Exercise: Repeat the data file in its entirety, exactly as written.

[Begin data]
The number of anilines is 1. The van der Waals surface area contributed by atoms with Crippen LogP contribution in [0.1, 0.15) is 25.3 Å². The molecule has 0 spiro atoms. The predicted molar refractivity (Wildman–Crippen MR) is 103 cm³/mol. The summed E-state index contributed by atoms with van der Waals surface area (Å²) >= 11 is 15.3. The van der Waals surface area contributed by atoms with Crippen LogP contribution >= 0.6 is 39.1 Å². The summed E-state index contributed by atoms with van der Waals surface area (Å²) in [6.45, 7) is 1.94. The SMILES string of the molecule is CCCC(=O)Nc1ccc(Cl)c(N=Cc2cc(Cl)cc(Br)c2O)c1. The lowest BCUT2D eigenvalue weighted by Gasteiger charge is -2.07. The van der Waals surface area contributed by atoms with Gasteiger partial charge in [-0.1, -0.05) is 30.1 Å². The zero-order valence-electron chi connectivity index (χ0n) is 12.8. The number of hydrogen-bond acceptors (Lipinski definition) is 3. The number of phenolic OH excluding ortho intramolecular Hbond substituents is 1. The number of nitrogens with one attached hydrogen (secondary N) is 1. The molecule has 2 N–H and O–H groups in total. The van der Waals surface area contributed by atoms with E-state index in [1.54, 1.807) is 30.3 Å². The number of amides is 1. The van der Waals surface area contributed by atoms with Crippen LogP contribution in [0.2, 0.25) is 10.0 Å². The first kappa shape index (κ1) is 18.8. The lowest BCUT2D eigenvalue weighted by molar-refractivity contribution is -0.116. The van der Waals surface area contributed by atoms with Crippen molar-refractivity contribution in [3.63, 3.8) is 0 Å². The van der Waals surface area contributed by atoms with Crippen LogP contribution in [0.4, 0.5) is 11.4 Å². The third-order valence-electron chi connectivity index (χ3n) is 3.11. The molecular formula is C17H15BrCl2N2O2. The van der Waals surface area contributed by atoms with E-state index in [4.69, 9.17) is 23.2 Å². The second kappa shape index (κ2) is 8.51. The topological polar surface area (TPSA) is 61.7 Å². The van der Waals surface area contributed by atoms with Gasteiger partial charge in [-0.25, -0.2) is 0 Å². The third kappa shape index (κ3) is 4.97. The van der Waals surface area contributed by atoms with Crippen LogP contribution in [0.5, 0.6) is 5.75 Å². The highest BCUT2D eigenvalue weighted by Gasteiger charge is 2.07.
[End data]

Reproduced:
The number of anilines is 1. The van der Waals surface area contributed by atoms with Crippen LogP contribution in [0.1, 0.15) is 25.3 Å². The molecule has 0 spiro atoms. The predicted molar refractivity (Wildman–Crippen MR) is 103 cm³/mol. The summed E-state index contributed by atoms with van der Waals surface area (Å²) >= 11 is 15.3. The van der Waals surface area contributed by atoms with Crippen LogP contribution >= 0.6 is 39.1 Å². The summed E-state index contributed by atoms with van der Waals surface area (Å²) in [6.45, 7) is 1.94. The SMILES string of the molecule is CCCC(=O)Nc1ccc(Cl)c(N=Cc2cc(Cl)cc(Br)c2O)c1. The lowest BCUT2D eigenvalue weighted by Gasteiger charge is -2.07. The van der Waals surface area contributed by atoms with Gasteiger partial charge in [-0.1, -0.05) is 30.1 Å². The zero-order valence-electron chi connectivity index (χ0n) is 12.8. The number of hydrogen-bond acceptors (Lipinski definition) is 3. The number of phenolic OH excluding ortho intramolecular Hbond substituents is 1. The number of nitrogens with one attached hydrogen (secondary N) is 1. The molecule has 2 N–H and O–H groups in total. The van der Waals surface area contributed by atoms with E-state index in [1.54, 1.807) is 30.3 Å². The number of amides is 1. The van der Waals surface area contributed by atoms with Crippen LogP contribution in [0.2, 0.25) is 10.0 Å². The first kappa shape index (κ1) is 18.8. The lowest BCUT2D eigenvalue weighted by molar-refractivity contribution is -0.116. The van der Waals surface area contributed by atoms with Crippen molar-refractivity contribution in [3.63, 3.8) is 0 Å². The van der Waals surface area contributed by atoms with Crippen LogP contribution in [0.4, 0.5) is 11.4 Å². The third-order valence-electron chi connectivity index (χ3n) is 3.11. The molecular formula is C17H15BrCl2N2O2. The van der Waals surface area contributed by atoms with E-state index in [4.69, 9.17) is 23.2 Å². The second kappa shape index (κ2) is 8.51. The topological polar surface area (TPSA) is 61.7 Å². The van der Waals surface area contributed by atoms with Gasteiger partial charge in [-0.25, -0.2) is 0 Å². The third kappa shape index (κ3) is 4.97. The van der Waals surface area contributed by atoms with Crippen LogP contribution in [0.5, 0.6) is 5.75 Å². The highest BCUT2D eigenvalue weighted by Gasteiger charge is 2.07.